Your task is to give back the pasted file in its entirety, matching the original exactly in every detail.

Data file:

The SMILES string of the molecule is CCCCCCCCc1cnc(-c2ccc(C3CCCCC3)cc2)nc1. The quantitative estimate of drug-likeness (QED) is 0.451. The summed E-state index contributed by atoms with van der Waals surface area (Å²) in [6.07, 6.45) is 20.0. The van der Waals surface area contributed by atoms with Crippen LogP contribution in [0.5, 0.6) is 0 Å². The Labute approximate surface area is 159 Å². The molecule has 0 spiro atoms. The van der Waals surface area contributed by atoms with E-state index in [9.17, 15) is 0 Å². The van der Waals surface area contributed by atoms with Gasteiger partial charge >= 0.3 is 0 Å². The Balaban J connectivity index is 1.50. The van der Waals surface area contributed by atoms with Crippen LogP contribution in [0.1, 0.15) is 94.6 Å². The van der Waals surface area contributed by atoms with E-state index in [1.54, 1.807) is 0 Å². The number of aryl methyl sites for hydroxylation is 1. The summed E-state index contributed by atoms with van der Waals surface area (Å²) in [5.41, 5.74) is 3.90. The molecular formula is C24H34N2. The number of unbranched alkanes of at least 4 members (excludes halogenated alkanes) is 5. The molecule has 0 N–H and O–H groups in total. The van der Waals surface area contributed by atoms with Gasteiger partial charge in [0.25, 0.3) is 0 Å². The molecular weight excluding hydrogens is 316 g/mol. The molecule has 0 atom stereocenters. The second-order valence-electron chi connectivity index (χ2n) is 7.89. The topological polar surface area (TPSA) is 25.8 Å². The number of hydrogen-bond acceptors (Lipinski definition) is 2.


The SMILES string of the molecule is CCCCCCCCc1cnc(-c2ccc(C3CCCCC3)cc2)nc1. The quantitative estimate of drug-likeness (QED) is 0.451. The summed E-state index contributed by atoms with van der Waals surface area (Å²) in [6.07, 6.45) is 20.0. The van der Waals surface area contributed by atoms with Crippen LogP contribution in [0.5, 0.6) is 0 Å². The Labute approximate surface area is 159 Å². The molecule has 0 spiro atoms. The van der Waals surface area contributed by atoms with E-state index in [9.17, 15) is 0 Å². The van der Waals surface area contributed by atoms with Gasteiger partial charge >= 0.3 is 0 Å². The Balaban J connectivity index is 1.50. The van der Waals surface area contributed by atoms with Crippen LogP contribution in [0.1, 0.15) is 94.6 Å². The van der Waals surface area contributed by atoms with E-state index in [1.54, 1.807) is 0 Å². The number of aryl methyl sites for hydroxylation is 1. The summed E-state index contributed by atoms with van der Waals surface area (Å²) in [5.41, 5.74) is 3.90. The molecular formula is C24H34N2. The number of unbranched alkanes of at least 4 members (excludes halogenated alkanes) is 5. The molecule has 0 N–H and O–H groups in total. The van der Waals surface area contributed by atoms with Gasteiger partial charge in [0.25, 0.3) is 0 Å². The molecular weight excluding hydrogens is 316 g/mol. The molecule has 0 atom stereocenters. The second-order valence-electron chi connectivity index (χ2n) is 7.89. The topological polar surface area (TPSA) is 25.8 Å². The number of hydrogen-bond acceptors (Lipinski definition) is 2.